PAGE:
There was so much more to love about Osaka than mere taste, though. Presentation, for example: A seaweed salad offered raw shrimp, pollock and octopus propped up against a snowdrift of jicama strands and held in place by a mound of crunchy, slightly slimy seaweed (hey, it's supposed to be slightly slimy -- it's seaweed) and sticks of cucumber; pooled around these elements was a sweetened soy dressing that accentuated the flavor of the seafood and added a much-needed saltiness to the mix. An order of sashimi could have been a work by Picasso, with slices of raw fish -- yellowtail, salmon, tuna, mackerel and shrimp -- fanned out around the plate, with lemon wedges, pickled ginger, cucumber, daikon strands and wasabi carefully placed between the slices. This dish's benefits extended well beyond aesthetics, though, since it came with steamed rice, a simple salad of seaweed and cucumbers, and miso soup.
That soup showed that Osaka cares not only how its food looks, but also how it's made. The miso had reconcentrated in the middle of the soup bowl, an indication that the kitchen hadn't allowed the water to boil, which would have broken down the fermented soybean paste. More care was displayed with the salmon-teriyaki steak, which had been perfectly cooked until the skin darkened and crisped but the meat inside remained moist and tender, even rare at the center. The batter on the tempura shrimp, calamari and a variety of vegetables was so light we could almost see through it, but the crunchy and faintly greasy crust kept the contents inside juicy and hot. More of that thin batter -- almost nonexistent in places -- was draped over the soft-shell crabs, which had been placed against greens and garnished with lemon slices and walnuts.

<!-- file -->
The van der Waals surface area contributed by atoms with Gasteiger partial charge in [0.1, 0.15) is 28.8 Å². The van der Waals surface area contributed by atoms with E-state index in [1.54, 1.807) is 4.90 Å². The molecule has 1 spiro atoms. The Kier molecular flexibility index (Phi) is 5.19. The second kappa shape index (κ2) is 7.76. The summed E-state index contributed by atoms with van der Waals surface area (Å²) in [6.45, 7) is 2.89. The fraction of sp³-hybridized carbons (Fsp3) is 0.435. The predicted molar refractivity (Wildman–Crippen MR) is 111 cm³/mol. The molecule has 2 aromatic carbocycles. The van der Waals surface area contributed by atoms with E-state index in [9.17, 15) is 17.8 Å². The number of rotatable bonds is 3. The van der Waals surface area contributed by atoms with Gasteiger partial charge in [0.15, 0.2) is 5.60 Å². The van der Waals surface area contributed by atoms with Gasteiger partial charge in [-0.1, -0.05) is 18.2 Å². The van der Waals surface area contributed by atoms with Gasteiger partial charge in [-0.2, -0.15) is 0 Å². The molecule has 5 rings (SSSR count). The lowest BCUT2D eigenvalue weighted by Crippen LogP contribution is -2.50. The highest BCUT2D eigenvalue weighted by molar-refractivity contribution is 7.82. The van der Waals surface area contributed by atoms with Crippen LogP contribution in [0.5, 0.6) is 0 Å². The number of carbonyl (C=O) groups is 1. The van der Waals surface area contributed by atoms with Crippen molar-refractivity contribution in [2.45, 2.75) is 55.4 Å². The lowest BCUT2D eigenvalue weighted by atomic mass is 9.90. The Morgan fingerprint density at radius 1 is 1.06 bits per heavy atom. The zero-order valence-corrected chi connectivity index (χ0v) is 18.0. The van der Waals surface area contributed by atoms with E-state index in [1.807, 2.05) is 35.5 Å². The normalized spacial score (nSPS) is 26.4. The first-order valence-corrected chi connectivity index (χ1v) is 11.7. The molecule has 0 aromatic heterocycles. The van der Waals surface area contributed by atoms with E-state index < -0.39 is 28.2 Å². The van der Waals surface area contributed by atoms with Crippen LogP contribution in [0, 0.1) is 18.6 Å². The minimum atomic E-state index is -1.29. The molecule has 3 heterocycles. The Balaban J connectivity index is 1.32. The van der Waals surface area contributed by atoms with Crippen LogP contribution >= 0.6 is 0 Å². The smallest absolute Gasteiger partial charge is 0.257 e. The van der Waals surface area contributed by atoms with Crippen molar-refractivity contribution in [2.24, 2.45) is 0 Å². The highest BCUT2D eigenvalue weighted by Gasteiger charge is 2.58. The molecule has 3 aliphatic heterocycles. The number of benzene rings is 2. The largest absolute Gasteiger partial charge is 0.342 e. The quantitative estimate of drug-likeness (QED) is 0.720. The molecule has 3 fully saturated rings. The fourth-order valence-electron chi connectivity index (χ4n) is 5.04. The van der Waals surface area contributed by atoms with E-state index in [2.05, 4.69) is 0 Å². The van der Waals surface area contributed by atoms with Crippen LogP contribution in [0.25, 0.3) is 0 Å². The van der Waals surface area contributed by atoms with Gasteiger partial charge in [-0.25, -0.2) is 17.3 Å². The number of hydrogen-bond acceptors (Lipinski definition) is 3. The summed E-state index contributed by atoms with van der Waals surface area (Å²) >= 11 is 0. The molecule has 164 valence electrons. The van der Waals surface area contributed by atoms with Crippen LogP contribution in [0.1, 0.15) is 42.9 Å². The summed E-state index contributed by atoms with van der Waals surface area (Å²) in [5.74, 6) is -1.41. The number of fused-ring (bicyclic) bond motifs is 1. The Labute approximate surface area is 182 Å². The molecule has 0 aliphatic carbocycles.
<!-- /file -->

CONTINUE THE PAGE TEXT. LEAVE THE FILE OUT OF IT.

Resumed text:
The kitchen lavished extra consideration on the vegetarian dishes, too. A simple offering of steamed vegetables, noodles and tofu arrived in a bamboo basket; when we raised the lid, we couldn't help but "ooh" and "aah." The contents looked like a mosaic, with each vegetable placed so that it complemented the color next to it. Our order of ginger-tofu steak arrived with the thick slices of tofu standing on their sides, so that they looked like a flag; the plate had been zigzagged with a rich, gravylike, ginger-primed mushroom sauce.
You have to love it when a restaurant pays so much caring attention to detail. Osaka Sushi is the kind of place that makes you want to settle down and get serious.